For too long in Washington, the budget process has been broken. With over $17 trillion in debt, there is no arguing this point.
I hear it time and time again from constituents all of whom are frustrated with Washington’s lack of discipline when it comes to producing a budget. They tell me we can’t continue to borrow 40 cents of every dollar we spend.
The House has always done its work but Harry Reid’s stewardship in the Senate has always been where the shortfall lies. That’s why it was so important last year when the Senate agreed to a “no budget no pay” provision forced each chamber to the table to negotiate a budget or personally face the consequences for not doing their job.
To my constituents, this kind of logic is common sense. And even though this might be widely considered a positive step forward here in Washington, to my constituents, this doesn’t pass the smell test because it is so evident there is much more work to do. The budget the House will vote on this week is a clear path forward to growing our economy and creating jobs. The way we do this is by bringing our nation’s finances to balance in ten years.
We can no longer kick the can down the road by putting off the tough decisions to future generations. Our children and our grand children deserve better. The rampant out of control spending requires that we look at making tough decisions and in order to get that done everyone – including President Obama – must have some skin in the game.
Everyday, families sit around their kitchen tables and make tough decisions about whether they should save for retirement, save for a child’s education, or start a business. In the Obama economy, many middle class families are feeling the squeeze living paycheck to paycheck, struggling with increased prices at the pump and rising health care premiums. Building a nest egg is difficult for many in today’s economy.
And unlike the federal government, many struggling families don’t have the option to borrow for the future because unlike Congress, they have to pay their bills. There is no raising the debt ceiling for an average middle class family.
Since I came to Congress, I’ve made it my priority to introduce a balanced budget amendment each Congress simply because I don’t believe Washington has the fiscal discipline to keep our nation’s finances in order. The only real way we can do that is by amending our constitution to require Congress balances the federal budget.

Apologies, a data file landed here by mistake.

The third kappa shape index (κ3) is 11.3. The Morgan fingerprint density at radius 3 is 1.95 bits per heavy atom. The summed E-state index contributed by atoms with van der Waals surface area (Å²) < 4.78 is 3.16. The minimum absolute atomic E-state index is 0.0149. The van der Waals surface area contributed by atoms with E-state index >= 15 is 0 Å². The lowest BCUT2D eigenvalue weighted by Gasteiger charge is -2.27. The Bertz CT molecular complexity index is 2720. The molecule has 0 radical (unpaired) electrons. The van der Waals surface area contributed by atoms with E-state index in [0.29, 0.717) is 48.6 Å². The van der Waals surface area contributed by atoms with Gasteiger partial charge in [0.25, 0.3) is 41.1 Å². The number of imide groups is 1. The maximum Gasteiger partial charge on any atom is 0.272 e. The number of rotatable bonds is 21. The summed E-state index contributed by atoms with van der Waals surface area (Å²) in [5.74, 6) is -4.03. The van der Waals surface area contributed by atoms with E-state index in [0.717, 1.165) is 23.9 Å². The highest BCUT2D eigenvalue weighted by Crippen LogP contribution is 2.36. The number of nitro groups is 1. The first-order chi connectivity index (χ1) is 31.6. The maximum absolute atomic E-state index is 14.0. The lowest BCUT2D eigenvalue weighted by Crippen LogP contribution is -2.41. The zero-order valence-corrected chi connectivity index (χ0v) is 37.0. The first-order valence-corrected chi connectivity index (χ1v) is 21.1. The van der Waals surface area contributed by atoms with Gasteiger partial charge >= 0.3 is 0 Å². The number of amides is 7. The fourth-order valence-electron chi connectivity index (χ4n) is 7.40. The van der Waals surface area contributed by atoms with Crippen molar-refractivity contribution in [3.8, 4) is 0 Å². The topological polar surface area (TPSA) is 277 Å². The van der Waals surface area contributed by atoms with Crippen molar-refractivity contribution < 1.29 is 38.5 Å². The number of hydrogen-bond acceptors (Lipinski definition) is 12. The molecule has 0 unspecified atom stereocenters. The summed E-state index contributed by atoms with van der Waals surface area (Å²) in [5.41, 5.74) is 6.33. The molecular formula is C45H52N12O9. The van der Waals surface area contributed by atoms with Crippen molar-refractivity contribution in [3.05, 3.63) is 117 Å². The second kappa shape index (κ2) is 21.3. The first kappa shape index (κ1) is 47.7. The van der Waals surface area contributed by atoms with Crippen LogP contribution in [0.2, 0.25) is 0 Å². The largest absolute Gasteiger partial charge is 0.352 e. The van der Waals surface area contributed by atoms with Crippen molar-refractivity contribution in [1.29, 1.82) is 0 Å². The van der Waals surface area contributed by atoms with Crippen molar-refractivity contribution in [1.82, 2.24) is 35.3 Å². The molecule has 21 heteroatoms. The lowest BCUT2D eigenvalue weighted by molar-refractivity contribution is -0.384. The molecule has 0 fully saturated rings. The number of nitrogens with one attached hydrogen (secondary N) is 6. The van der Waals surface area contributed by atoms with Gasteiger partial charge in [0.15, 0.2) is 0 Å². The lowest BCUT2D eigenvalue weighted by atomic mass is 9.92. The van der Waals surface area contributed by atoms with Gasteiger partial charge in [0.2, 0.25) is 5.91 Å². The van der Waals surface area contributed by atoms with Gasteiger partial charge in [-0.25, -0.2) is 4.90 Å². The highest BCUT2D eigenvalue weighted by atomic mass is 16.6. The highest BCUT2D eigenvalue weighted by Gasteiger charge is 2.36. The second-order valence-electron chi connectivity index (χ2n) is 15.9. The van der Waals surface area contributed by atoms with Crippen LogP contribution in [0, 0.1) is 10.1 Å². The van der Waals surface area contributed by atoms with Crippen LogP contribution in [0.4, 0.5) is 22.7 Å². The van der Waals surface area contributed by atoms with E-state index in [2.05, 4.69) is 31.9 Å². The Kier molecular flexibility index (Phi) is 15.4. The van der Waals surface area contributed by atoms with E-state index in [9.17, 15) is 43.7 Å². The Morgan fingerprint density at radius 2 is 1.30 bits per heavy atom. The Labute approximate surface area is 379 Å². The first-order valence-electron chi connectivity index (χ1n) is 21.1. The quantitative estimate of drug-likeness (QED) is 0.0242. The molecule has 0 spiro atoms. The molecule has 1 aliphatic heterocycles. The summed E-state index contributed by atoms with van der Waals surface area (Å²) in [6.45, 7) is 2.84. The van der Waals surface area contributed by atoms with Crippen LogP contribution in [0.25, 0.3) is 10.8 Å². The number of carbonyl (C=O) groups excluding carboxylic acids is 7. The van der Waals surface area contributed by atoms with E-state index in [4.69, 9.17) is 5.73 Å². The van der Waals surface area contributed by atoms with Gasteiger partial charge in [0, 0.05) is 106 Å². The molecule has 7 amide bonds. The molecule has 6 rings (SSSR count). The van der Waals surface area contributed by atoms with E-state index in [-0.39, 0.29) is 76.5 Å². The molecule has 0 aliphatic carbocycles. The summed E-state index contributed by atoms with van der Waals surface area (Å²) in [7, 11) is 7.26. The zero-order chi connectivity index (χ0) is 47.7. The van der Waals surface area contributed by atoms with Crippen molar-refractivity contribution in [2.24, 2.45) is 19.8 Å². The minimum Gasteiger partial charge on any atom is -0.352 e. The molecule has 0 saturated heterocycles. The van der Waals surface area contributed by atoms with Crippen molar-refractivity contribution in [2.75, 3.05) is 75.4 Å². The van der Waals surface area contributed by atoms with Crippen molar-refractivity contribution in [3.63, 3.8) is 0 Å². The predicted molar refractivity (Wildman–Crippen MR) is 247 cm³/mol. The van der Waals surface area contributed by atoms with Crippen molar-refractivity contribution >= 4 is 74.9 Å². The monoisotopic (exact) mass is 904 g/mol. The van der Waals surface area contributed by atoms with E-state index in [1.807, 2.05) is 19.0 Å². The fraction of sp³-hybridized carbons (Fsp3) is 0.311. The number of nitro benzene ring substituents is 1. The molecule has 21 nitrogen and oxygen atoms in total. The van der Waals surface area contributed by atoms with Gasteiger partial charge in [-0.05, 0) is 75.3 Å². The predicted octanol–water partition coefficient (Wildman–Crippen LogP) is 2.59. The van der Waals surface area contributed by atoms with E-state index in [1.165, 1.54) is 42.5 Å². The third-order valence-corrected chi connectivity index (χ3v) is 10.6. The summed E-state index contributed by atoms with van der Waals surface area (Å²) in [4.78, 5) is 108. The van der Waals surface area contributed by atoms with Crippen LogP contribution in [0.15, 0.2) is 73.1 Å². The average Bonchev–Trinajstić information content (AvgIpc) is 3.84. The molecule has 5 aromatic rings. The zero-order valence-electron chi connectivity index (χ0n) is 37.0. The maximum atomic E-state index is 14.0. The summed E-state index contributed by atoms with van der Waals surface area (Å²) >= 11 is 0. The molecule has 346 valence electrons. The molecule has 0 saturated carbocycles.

Under the plan the House will vote on this week, the budget will make our troops a priority by making sure they have the appropriate levels of training, compensation and support they need to keep our country safe.
Keeping our promise to our seniors is also something this budget does by protecting Social Security for current retirees and strengthening it for future generations. There is great concern, as well there should be, from the younger professionals that I hear from that they’re paying into a system that might not be there in the future. We must protect the solvency of social security and allow
The House Republican budget also suggests much-needed reforms to our tax code to incentivize American competitiveness and create jobs, which is the appropriate focus of tax reform. With three out of four Americans living paycheck to paycheck, and a cost of living rising, we should be encouraging more personal economic freedom by giving people a chance to get ahead. I’ve always believed our economy grows when people are allowed to keep more of their hard-earned money.
With rising gas prices and insurance premiums, our constituents deserve this relief. The House Republican budget provides this relief by completely repealing Obamacare and saving working families from the anxiety of the President’s broken promises.
My friends on the other side of the aisle propose their budget that includes $1.5 trillion tax hikes to pay for bloated government. And that’s the fundamental difference I have with my Democrat colleagues.
Workers shouldn’t be punished by Washington in the form of higher taxes. That’s no way to grow our economy and it’s certainly no way to govern our country.
Republican Lee Terry represents Nebraska's Second Congressional District in the U.S. House of Representatives. He is a senior member of the House Energy and Commerce Committee.